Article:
Elate Beauty is offered as an example of procurement innovation in sustainability because the company has considered every stage of its procurement and production processes. McKinsey research has found that two-thirds of a company’s ESG (environment, social, and governance footprint) is with suppliers. ESG can lead to higher business performance too. Companies focused on ESG experience faster growth and higher valuation compared to the competition by 10-20%. However, optimizing resource consumption internally is not enough, and that is where procurement becomes so important.
Per McKinsey, as much as 80-90% of greenhouse-gas emissions of products are indirect emissions in procured goods and services, travel, commuting, and the use of end-of-product life cycle treatment. Two-thirds of the emissions are from the upstream supply chain. Procurement can have an enormous influence on ESG by influencing product design and purchasing decisions. McKinsey suggest building sustainability as a procurement standard, expanding collaboration with suppliers, evaluating ESG credentials of potential suppliers, and employing carbon accounting principles. This requires procurement having access to the right tools, resources, and data sources.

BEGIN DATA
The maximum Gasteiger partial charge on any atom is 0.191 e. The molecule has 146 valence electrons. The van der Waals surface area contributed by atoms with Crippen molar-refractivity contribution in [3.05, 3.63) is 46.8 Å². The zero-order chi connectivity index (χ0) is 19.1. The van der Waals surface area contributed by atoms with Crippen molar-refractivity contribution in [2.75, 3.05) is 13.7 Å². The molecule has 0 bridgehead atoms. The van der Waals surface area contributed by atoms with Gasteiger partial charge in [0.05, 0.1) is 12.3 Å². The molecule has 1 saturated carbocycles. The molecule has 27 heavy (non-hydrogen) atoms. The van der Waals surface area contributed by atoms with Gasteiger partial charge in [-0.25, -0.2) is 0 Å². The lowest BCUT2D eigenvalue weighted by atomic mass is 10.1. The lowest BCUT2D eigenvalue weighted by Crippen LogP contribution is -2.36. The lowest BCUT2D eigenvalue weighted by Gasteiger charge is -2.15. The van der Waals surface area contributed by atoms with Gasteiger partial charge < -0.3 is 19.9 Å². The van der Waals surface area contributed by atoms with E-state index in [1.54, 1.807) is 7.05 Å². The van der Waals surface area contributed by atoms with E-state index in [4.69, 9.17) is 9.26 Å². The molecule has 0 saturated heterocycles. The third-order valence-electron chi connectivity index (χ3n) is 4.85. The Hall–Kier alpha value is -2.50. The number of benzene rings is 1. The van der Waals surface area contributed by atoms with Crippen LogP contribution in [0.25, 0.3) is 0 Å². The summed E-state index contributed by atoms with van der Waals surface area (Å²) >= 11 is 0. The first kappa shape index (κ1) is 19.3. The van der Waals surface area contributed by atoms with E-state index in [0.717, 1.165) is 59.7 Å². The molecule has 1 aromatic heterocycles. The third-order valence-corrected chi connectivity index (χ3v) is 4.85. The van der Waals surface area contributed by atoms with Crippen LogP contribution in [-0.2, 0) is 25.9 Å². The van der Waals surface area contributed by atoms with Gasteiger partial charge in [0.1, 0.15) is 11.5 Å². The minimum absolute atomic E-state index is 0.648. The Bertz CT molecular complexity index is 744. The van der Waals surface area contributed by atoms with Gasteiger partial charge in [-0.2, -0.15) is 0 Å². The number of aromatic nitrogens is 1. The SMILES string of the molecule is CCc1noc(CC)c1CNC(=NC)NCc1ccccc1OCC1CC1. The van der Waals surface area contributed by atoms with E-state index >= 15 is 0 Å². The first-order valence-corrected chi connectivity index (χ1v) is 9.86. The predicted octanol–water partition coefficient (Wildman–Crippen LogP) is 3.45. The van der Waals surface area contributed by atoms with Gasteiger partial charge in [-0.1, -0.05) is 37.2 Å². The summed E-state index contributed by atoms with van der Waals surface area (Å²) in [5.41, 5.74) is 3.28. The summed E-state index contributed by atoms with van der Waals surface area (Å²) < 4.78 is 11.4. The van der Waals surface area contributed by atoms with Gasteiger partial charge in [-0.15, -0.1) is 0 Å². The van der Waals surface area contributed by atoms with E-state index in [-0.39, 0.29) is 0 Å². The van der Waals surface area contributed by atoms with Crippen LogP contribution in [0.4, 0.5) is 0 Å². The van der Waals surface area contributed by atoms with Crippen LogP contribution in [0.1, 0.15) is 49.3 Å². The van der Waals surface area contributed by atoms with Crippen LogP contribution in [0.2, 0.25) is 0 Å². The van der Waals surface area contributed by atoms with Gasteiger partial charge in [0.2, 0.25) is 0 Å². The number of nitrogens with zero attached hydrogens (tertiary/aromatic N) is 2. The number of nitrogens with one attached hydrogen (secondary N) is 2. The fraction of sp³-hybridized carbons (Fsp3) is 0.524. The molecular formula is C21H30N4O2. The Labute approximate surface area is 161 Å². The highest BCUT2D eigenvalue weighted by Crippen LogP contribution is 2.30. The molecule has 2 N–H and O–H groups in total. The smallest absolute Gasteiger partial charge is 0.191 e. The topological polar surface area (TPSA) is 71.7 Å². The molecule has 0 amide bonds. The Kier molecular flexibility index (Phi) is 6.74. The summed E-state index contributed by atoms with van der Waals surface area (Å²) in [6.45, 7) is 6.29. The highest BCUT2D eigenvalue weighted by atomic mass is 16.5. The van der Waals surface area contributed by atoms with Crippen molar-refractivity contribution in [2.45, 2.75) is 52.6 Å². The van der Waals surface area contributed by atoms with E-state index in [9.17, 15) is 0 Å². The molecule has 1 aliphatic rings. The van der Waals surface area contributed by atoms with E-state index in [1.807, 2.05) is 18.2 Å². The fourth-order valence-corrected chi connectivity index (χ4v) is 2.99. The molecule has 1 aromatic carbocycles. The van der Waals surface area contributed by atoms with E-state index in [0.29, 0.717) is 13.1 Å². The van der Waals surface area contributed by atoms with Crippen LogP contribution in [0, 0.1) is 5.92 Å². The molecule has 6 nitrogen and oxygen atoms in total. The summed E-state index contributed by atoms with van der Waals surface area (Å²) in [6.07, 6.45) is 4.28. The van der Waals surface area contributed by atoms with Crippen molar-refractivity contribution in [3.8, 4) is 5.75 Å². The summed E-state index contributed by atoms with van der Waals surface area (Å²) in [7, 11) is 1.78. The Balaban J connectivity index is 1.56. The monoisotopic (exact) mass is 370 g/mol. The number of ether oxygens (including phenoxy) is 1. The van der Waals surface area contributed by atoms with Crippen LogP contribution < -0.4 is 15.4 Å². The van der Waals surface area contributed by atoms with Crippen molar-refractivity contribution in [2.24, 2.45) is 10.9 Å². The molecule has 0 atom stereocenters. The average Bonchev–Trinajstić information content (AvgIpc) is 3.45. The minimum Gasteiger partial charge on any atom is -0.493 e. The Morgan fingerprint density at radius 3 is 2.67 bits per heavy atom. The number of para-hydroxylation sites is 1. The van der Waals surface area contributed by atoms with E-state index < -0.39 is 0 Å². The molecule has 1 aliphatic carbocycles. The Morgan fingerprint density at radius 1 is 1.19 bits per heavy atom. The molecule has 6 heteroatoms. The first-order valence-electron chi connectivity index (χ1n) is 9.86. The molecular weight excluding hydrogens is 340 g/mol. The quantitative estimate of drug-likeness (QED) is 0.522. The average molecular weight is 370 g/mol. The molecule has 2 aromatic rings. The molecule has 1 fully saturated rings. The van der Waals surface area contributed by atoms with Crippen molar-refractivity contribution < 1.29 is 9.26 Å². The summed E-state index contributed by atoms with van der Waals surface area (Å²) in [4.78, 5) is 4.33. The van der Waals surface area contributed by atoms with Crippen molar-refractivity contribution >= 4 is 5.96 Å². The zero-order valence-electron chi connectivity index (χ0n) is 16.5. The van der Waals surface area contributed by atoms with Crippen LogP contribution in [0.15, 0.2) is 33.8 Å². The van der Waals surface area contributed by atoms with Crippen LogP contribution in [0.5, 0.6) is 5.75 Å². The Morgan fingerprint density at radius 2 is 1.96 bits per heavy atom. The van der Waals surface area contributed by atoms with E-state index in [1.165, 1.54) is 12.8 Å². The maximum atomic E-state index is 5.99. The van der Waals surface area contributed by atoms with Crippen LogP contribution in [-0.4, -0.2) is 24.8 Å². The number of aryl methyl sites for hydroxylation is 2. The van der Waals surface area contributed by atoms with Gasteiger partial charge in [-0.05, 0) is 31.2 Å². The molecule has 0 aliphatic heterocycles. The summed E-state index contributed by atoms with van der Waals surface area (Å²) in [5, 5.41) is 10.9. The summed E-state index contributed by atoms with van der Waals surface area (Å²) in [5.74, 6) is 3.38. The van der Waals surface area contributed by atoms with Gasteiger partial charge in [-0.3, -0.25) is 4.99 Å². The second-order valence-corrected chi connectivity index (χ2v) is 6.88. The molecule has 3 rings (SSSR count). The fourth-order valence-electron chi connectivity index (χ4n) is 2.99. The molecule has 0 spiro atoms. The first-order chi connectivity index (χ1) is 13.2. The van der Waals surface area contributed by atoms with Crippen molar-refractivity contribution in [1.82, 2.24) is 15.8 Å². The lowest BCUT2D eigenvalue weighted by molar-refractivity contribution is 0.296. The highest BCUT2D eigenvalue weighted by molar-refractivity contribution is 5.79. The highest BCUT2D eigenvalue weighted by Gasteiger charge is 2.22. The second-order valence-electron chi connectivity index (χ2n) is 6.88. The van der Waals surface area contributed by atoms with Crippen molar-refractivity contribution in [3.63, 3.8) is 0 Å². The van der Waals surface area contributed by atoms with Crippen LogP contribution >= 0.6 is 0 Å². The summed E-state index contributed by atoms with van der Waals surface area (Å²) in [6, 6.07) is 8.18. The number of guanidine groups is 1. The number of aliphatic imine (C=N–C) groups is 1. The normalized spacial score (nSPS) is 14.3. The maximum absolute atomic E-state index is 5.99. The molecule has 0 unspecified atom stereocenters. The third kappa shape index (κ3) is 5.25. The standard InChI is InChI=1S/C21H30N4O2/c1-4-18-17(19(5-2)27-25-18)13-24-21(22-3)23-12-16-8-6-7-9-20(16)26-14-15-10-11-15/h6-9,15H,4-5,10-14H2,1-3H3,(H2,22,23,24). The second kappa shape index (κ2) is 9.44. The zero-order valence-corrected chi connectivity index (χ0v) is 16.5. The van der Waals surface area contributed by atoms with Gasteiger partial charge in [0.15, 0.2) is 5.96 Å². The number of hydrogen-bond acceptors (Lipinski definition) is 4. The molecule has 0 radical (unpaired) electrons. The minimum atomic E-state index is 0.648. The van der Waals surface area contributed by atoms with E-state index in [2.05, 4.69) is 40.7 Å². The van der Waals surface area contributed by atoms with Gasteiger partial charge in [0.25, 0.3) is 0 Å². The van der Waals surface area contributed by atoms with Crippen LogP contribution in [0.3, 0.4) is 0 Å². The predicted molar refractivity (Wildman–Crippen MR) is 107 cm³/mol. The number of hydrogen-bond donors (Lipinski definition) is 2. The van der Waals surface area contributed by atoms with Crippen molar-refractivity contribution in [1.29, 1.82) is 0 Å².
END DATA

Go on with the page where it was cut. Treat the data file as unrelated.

It is no secret that lower levels of suppliers in the supply chain often violate sustainability principles, yet most companies concentrate on Tier 1 suppliers. One of the procurement challenges is developing supplier networks that are sustainable down to the lower levels, which is not only the right thing to do, but can save a company from reputational damage. A good example is when the media reported Nestle was using forced labor in its supply chain. A long investigation uncovered the slave labor was actually in the Fancy Feast supply chain.
Every supplier should adhere to procurement policies and requirements for sustainability, meaning all tiers of suppliers should be included in the procurement sustainability strategy. Tier 1 suppliers can play a major role here, because they have the ability to assess their own suppliers.
Companies are adopting sustainable procurement best practices because environmental and social sustainability is directly connected to business sustainability. The future of sustainable procurement depends on the honest, transparent, and sincere effort of businesses.